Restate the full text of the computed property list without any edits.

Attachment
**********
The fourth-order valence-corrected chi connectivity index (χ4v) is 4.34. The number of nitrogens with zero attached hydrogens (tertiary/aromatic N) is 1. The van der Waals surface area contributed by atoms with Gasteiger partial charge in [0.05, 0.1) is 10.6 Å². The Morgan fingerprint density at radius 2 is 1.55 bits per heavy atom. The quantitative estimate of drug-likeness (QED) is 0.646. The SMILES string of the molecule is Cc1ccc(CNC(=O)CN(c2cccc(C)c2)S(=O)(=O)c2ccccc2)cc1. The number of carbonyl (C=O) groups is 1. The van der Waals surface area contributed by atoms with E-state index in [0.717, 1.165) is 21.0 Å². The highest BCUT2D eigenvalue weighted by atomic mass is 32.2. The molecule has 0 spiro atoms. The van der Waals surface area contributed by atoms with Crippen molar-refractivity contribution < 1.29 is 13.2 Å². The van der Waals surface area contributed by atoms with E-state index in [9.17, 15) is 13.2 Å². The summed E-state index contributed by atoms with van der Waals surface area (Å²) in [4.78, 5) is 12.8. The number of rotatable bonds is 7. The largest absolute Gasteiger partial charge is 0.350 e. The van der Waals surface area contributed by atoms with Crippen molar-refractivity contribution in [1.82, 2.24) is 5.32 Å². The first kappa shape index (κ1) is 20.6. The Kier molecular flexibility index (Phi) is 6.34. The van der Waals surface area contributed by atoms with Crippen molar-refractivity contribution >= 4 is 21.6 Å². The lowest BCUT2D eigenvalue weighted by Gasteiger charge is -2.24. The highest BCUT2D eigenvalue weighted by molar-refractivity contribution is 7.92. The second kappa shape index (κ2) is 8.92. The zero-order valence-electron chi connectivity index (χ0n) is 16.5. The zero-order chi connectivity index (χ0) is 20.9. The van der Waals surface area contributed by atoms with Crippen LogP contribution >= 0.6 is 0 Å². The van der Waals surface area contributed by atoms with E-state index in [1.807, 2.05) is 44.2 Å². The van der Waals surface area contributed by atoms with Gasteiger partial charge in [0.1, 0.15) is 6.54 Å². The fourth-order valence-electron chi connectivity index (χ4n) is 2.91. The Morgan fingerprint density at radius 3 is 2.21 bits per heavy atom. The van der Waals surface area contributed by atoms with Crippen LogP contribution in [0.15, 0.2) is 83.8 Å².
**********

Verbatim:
The fourth-order valence-corrected chi connectivity index (χ4v) is 4.34. The number of nitrogens with zero attached hydrogens (tertiary/aromatic N) is 1. The van der Waals surface area contributed by atoms with Gasteiger partial charge in [0.05, 0.1) is 10.6 Å². The Morgan fingerprint density at radius 2 is 1.55 bits per heavy atom. The quantitative estimate of drug-likeness (QED) is 0.646. The SMILES string of the molecule is Cc1ccc(CNC(=O)CN(c2cccc(C)c2)S(=O)(=O)c2ccccc2)cc1. The number of carbonyl (C=O) groups is 1. The van der Waals surface area contributed by atoms with E-state index in [0.717, 1.165) is 21.0 Å². The highest BCUT2D eigenvalue weighted by atomic mass is 32.2. The molecule has 0 spiro atoms. The van der Waals surface area contributed by atoms with Crippen molar-refractivity contribution < 1.29 is 13.2 Å². The van der Waals surface area contributed by atoms with E-state index in [9.17, 15) is 13.2 Å². The summed E-state index contributed by atoms with van der Waals surface area (Å²) in [4.78, 5) is 12.8. The number of rotatable bonds is 7. The largest absolute Gasteiger partial charge is 0.350 e. The van der Waals surface area contributed by atoms with Crippen molar-refractivity contribution in [1.82, 2.24) is 5.32 Å². The first kappa shape index (κ1) is 20.6. The Kier molecular flexibility index (Phi) is 6.34. The van der Waals surface area contributed by atoms with Crippen molar-refractivity contribution >= 4 is 21.6 Å². The lowest BCUT2D eigenvalue weighted by Gasteiger charge is -2.24. The highest BCUT2D eigenvalue weighted by molar-refractivity contribution is 7.92. The second kappa shape index (κ2) is 8.92. The zero-order valence-electron chi connectivity index (χ0n) is 16.5. The zero-order chi connectivity index (χ0) is 20.9. The van der Waals surface area contributed by atoms with Crippen LogP contribution >= 0.6 is 0 Å². The van der Waals surface area contributed by atoms with E-state index in [1.807, 2.05) is 44.2 Å². The van der Waals surface area contributed by atoms with Gasteiger partial charge in [0.1, 0.15) is 6.54 Å². The fourth-order valence-electron chi connectivity index (χ4n) is 2.91. The Morgan fingerprint density at radius 3 is 2.21 bits per heavy atom. The van der Waals surface area contributed by atoms with Crippen LogP contribution in [0.15, 0.2) is 83.8 Å².